Leeds University’s donations help make a ‘real difference’ for students and academics

Leeds University scholar Naomi Maher. Credit: Simon Jenkins.
Leeds University scholar Naomi Maher. Credit: Simon Jenkins.
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STUDENTS and academics have praised the impact a Leeds university campaign to secure £60m in alumni donations has had on their work.

Leeds University launched the Making a World of Difference campaign in 2010.

University of Leeds Enterprise PhD Scholar Nele Warmke. Credit: Simon Jenkins.

University of Leeds Enterprise PhD Scholar Nele Warmke. Credit: Simon Jenkins.

It was the institution’s first major fundraising drive since the 1920s and was described at the time as “a leap of faith”.

Now six years on the target of £60m has been reached and the university is setting its sights on collecting £40m more and £100m in total by 2020.

The money collected has supported both top level research and work in schools to support pupils from backgrounds who do not normally go to university.

One such scheme is Reach for Excellence which works with post 16 students in Yorkshire.

One student to benefit from this is Naomi Maher, who spent most of her childhood moving between foster homes.

She said: “Amid all of the disruptions in my life, I decided I didn’t want to just be another statistic. I didn’t want to be marred by the stereotypes of children in the care system of being unlovable and unable to succeed.”

After being supported by Reach for Excellence Naomi earned a place at Leeds, where a scholarship has been crucial to her success.

“It has been amazing,” she said. “I could afford to buy books, join university societies and spend more of my time outside lectures studying and focusing on my degree, without financial worries.”

Now in her second year she is on track to achieve a first class honours degree.

She added: “My scholarship is a symbol that someone out there believes in me. And if someone else believes in me, then I can believe in me too.”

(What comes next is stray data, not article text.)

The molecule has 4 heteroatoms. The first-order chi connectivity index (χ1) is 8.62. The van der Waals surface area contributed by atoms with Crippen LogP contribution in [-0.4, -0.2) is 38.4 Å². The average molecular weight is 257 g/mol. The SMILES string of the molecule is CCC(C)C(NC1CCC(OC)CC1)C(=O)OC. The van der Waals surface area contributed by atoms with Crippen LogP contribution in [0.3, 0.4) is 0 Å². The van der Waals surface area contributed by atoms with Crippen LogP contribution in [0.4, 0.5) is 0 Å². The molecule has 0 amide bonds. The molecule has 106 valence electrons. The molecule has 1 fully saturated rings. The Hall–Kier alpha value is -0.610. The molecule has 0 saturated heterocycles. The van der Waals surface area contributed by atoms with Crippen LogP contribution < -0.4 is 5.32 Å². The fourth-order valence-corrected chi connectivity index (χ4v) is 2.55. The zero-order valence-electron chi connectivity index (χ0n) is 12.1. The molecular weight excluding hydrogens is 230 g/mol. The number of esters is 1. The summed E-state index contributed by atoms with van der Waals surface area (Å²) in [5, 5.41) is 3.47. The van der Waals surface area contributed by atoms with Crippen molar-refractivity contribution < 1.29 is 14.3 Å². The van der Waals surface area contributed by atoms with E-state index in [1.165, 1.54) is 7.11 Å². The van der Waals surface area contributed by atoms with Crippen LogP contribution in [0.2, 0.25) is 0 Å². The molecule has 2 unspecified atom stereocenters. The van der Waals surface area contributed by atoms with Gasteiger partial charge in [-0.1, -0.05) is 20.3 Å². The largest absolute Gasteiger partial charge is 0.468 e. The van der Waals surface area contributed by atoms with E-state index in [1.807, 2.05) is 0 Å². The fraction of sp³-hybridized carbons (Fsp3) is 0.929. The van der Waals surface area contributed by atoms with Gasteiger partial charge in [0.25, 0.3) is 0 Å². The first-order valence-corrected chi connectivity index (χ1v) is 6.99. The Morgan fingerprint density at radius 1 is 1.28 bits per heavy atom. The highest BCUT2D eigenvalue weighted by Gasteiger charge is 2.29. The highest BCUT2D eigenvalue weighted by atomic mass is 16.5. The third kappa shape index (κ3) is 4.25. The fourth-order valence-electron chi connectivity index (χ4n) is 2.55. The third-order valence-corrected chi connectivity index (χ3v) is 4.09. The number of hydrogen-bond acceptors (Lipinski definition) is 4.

Further funding has allowed talented students to develop their business ideas – young entrepreneurs like Dan Saul Pilgrim, whose publishing venture Logan and Saul was given advice, mentoring and space in the University’s

enterprise incubator. “I’m tremendously grateful,” says Dan. “It has set me up for where I want to go in life.”

Other students have been funded to conduct fieldwork around the globe and to develop their talents in sport, leadership and the performing arts.

One sports scholar, triathlete Gordon Benson, took gold at the 2015 European Games in Baku and now has Rio firmly in his sights – alongside fellow University sports scholars Alistair and Jonathan Brownlee.

Donations are also supporting research into major challenges in areas such as medicine, engineering and climate change. When the university appealed for donors to support cardiovascular research, more than 1,600 contributed, enabling the appointment of medic Nele Warmke to work on the project while studying for her PhD.

She said: “I hope that through this support I can make a difference during these four years, and hopefully in the long term this will make a real difference to patients. I really appreciate this funding.”